Give it as much light as possible, especially indoors. Otherwise it will turn spindly and not have that coveted density. Make sure to rotate occasionally for even growth on all sides.

Never let the myrtle dry out completely, but water accordingly. If sitting outside in full sun, especially in a porous clay pot, daily watering might be necessary. Be mindful not to have water sitting in the saucer for too long as this can cause root rot. During winter I generally water (use lukewarm, please) every other day; do so until water seeps out in the saucer, which should be reabsorbed within 3 - 5 hours. Dump out any excess water afterwards. Misting is also beneficial.

Usually the topiary is already in a pot that is too small, making it somewhat root bound - that's ok for a while. Think of it as a bonsai where you want to focus its energy / growth on top rather than at the roots. However, when it absorbs water too fast and needs constant watering, time to repot. Choose a pot one size larger to keep the proportions balanced. Also, if a pot is overly spacious the plant will waste energy sending out excessive roots. 

To maintain a neat, tight form, clipping or shearing should be done every two weeks from late winter to the end of summer. Monthly is recommended for the rest of the year. This also encourages denser growth because whenever a shoot / sprig is clipped, two new ones emerge to create more foliage. When not in a rush, I clip at the branch between the leaves, being careful not to cut the actual foliage which can create unsightly brown spots. But since I have so many, I tend to just shear the entire "ball."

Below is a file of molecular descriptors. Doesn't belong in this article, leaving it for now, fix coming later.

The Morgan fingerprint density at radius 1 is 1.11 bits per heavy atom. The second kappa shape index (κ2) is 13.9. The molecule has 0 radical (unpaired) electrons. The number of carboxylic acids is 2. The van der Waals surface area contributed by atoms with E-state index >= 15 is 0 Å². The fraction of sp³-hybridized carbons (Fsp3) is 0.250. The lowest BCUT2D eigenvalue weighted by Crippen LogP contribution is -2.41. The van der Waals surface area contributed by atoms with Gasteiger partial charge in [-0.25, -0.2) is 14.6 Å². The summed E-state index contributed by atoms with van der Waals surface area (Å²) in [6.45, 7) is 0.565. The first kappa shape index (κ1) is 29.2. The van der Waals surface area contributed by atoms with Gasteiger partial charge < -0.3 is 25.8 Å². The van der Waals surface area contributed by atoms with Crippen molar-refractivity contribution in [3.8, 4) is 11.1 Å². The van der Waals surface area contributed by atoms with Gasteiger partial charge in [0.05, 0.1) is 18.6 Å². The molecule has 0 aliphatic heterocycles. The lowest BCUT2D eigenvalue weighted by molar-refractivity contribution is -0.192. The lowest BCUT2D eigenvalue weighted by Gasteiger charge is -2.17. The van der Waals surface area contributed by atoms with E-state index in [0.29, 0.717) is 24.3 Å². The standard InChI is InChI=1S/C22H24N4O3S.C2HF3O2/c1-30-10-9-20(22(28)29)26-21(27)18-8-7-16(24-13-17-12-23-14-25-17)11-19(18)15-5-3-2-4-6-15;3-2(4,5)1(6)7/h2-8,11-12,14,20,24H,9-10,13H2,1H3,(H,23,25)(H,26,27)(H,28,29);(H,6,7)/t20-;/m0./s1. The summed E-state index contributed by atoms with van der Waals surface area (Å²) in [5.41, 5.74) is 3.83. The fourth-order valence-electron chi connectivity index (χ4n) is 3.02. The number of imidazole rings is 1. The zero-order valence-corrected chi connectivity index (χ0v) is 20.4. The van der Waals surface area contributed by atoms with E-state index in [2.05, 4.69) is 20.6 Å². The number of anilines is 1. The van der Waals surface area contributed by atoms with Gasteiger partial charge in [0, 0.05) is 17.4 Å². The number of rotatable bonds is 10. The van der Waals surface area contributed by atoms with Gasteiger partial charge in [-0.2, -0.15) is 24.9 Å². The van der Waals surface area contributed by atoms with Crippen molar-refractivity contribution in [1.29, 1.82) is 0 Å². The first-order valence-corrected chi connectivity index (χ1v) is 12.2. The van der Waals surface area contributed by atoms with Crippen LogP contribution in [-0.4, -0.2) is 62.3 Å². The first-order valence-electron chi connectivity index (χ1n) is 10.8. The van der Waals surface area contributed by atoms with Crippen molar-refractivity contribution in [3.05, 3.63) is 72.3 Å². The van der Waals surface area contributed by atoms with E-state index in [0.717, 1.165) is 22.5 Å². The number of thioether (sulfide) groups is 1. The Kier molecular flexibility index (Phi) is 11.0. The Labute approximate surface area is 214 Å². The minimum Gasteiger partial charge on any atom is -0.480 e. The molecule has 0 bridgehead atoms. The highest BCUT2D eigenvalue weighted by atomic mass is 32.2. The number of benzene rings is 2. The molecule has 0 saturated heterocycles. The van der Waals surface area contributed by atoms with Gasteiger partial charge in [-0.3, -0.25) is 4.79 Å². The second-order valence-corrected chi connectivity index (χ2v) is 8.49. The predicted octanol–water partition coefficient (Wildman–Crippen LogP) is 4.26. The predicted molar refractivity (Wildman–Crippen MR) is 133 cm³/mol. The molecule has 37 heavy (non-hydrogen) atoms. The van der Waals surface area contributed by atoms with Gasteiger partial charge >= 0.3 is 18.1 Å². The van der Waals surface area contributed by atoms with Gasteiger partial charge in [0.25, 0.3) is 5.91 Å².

From late winter to early fall, I will fertilize with Miracle-Gro once a month. Fertilizing is essential to the success of container gardening where the nutrients are depleted by the plant as well as leached out with watering.   

Bugs are unavoidable. I spray liberally with a mild insecticidal soap on the foliage and soil. If persistent, take to your nursery for diagnosis and proper treatment.

Shedding of the old leaves as new ones form is to be expected. But excessive dropping may be due to diseases, insects, changes in light and moisture levels, etc. Please consult your nursery's specialist.

And that's all! Just minutes each day dedicated to the care of a few living sculptures that add such warmth, charm and personality. I really love these civilized yet whimsical beauties, and couldn't imagine not having them

In our former home, myrtles lived amongst us in nearly every room. Enjoy these photos - many taken by photographer Helen Norman for Martha Stewart Living and Southern Living magazines.             
Here I am demonstrating how to properly clip using my favorite Japanese pruners. If any seem tipsy, steady their trunks while clipping.
Some also come up with Tom and me to Maine (below photo). Yes, they travel with us!
Additionally, I have other types of topiaries like this pair of rosemary. Unfortunately both were zapped by the frost when left outside during an unusually frigid winter.
Next to the rosemary is a "Duckfoot" miniature ivy which I had for quite a while. I gifted it to a friend last year when Tom and I were in between homes.

Speaking of homes, I have exciting news to share: Tom and I are moving, again! Not far, though...just a few blocks from our Tudor, which we'll be selling soon. Anyone interested in a move-in ready storybook Tudor with fabulous architectural details including slate roof, dramatic chimney, arched front door, interior French doors, ceiling beams, bay windows, period woodwork and hardware, etc? All the double glazed windows were recently added. We replaced the HVAC system, and installed custom shutters, built-in bookcases, lighting, staircase runner, marble floors, and more. It is located in the tree-lined neighborhood of North Woodside, Silver Spring (inside the beltway) where there are many gracious colonials, charming bungalows, and unique Tudors all from the 1920 - 30s. Please spread the word - thank YOU kindly.

Why are we moving? We found another small home (a Cotswold style Tudor) on a large lot with plenty of gardening potential 🌼. More to come!